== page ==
Since both HIV and HCV are potentially life-threatening conditions, one of the main benefits from averting infections is the prevention of premature mortality. However, there are considerable contrasts in the natural history of these two chronic viral infections, particularly in the rate of progression to advanced disease and related complications.

Prior to the introduction of improved antiretroviral therapy in the mid-1990s, a half of people with HIV would have developed advanced immunodeficiency and associated AIDS illness complications during the first 10 years of infection. Although a small proportion of people – possibly 5% – were considered long-term non-progressors the majority of the other half would have had evidence of immune function deterioration, and were at risk of progression to AIDS in subsequent years. Survival following development of AIDS was approximately 18 months. Thus, it was expected that very few people with HIV would have been alive or free of AIDS after 15-20 years infection. Although several pre-AIDS HIV conditions are associated with considerable morbidity, the major morbidity associated with HIV infection was as a result of the development of specific AIDS illnesses.

Since the introduction of highly active antiretroviral therapy (HAART), HIV disease progression has markedly slowed, both for people prior to and following development of AIDS illnesses. Morbidity and mortality associated with AIDS illnesses have declined by 50-80% in settings where access to HAART is widespread. On the other hand, there has been an increase in morbidity associated with side effects of therapy. This effect, however, is relatively modest when compared with prior AIDS illness-related morbidity. The sustainability of the effect of HAART on immune function, and longer-term therapeutic toxicity are two areas where there is some uncertainty regarding levels of morbidity and mortality that will be experienced by people with HIV in the next decade.

The natural history of HCV infection varies with HIV in many areas. First, a proportion of people – possibly 20-40% – do not develop chronic infection and are therefore not at risk of advanced liver disease complications. Second, progression to advanced disease is both slower than HIV and not inevitable. An estimated 20% of people with chronic hepatitis C will develop cirrhosis over 15-40 years and be at risk of liver failure and liver cancer. Although the remaining 80% will not develop morbidity associated with advanced liver disease complications, many people suffer considerable morbidity related to a range of relatively non-specific symptoms. These include chronic lethargy, abdominal discomfort, and headaches. There is also recent evidence that HCV may cause cognitive impairment including difficulties with concentration. Pre-advanced liver disease morbidity in chronic hepatitis C is unrelated to the extent of liver damage.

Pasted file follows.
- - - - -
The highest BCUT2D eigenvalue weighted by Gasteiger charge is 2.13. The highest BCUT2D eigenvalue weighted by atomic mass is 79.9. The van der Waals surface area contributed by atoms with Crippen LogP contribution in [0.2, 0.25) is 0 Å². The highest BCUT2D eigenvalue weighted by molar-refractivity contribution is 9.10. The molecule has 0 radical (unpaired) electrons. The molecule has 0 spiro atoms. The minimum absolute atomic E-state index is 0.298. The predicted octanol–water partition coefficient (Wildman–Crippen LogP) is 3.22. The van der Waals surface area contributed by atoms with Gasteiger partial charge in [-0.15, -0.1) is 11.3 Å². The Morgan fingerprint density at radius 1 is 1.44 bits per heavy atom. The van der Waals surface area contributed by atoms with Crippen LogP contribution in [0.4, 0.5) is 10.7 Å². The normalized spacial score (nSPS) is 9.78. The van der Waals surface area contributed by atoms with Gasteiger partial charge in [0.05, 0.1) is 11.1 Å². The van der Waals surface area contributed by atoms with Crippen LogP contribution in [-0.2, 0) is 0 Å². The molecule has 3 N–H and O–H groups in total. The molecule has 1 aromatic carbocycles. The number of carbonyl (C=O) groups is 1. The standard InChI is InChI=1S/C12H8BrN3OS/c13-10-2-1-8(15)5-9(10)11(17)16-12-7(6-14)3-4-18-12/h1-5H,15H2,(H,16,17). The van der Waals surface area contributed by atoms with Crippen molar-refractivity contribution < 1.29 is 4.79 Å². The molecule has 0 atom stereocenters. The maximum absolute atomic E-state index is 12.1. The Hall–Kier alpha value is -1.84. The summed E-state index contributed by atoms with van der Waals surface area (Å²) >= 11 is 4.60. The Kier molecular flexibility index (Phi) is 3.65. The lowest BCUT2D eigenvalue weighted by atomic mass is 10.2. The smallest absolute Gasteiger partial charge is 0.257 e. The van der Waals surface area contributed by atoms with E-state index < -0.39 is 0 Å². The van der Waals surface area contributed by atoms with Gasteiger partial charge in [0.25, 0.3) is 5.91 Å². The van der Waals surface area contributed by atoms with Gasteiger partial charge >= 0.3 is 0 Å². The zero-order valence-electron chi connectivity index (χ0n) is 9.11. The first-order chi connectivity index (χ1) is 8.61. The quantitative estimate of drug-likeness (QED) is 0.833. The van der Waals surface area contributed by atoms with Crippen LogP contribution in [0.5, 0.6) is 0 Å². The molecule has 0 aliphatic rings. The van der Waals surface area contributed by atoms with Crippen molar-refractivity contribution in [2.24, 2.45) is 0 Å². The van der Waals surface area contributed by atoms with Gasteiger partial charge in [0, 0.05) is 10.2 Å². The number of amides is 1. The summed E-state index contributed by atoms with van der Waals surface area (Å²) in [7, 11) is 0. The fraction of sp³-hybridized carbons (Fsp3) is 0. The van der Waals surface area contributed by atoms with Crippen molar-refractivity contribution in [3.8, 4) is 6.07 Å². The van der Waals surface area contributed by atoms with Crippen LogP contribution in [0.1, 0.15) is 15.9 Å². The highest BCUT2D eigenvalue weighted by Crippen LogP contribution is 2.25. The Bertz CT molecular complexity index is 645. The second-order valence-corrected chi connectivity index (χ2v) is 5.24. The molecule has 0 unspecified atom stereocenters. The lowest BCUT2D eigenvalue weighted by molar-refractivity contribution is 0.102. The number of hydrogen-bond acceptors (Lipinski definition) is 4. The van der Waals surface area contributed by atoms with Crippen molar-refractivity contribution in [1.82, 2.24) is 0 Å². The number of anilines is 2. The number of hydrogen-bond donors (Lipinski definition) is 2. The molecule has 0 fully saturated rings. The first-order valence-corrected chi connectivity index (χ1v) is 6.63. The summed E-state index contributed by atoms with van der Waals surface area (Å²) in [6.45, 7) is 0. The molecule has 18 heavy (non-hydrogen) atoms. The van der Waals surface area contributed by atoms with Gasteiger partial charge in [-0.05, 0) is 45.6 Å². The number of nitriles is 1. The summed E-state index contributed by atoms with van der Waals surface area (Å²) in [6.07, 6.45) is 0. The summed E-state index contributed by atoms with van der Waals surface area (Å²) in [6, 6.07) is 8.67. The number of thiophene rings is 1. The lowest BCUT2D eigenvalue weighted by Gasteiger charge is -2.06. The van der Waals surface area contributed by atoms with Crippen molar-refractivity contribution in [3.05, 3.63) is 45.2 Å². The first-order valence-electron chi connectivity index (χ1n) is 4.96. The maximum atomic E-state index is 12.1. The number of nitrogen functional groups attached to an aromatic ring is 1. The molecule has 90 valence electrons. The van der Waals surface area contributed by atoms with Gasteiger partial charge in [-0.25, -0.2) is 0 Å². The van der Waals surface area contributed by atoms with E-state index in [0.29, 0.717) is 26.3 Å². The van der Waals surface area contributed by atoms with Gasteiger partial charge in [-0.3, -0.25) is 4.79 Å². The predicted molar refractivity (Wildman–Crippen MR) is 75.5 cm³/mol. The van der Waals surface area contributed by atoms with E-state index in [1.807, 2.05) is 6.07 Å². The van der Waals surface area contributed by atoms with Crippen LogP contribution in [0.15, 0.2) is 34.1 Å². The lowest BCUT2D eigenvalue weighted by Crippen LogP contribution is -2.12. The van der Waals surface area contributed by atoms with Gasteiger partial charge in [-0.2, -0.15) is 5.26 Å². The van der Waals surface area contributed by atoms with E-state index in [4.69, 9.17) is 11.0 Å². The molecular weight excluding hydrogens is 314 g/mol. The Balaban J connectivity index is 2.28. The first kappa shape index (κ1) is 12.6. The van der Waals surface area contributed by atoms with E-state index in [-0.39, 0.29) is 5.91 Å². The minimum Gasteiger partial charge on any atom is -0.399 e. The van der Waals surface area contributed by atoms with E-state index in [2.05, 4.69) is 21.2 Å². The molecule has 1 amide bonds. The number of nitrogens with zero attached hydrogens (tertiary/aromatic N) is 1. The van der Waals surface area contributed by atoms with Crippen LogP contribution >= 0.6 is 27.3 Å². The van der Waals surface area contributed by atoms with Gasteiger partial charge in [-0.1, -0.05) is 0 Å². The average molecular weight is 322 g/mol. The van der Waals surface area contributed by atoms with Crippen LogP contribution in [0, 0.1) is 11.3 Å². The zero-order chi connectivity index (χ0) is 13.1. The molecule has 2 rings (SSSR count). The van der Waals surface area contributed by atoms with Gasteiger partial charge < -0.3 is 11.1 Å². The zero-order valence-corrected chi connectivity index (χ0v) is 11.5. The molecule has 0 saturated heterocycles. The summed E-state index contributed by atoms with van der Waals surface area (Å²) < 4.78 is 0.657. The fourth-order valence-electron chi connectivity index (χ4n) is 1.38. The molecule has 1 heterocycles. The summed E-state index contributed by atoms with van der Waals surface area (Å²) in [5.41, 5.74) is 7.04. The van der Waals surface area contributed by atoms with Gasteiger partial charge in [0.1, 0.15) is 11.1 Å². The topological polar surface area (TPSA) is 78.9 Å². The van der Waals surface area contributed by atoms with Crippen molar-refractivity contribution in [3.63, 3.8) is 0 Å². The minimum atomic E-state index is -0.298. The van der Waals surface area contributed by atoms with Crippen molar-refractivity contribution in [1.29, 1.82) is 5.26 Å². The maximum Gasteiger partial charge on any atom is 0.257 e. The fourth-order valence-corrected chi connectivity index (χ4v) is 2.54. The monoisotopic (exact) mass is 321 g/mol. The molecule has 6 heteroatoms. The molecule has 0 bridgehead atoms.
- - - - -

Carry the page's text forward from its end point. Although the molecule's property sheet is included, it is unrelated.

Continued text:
Top of page
As with HIV, antiviral therapy for HCV has improved in recent years. Currently, 50% of people with chronic hepatitis C who commence standard of care antiviral therapy (interferon and ribavirin combination) develop a sustained response that equates to a probable cure of their infection. Antiviral therapy therefore has the potential to considerably reduce morbidity and mortality related to chronic hepatitis C, however, for several reasons uptake to date has been relatively limited.

HIV and HCV may also have psychosocial effects among infected persons, some of which may be associated with discrimination and social stigma. These will also impact on the person's quality of life, regardless of whether the disease progresses or not.

Given the above, it is likely that gains in quality of life are one of the major health benefits of the prevention of HIV and HCV infections.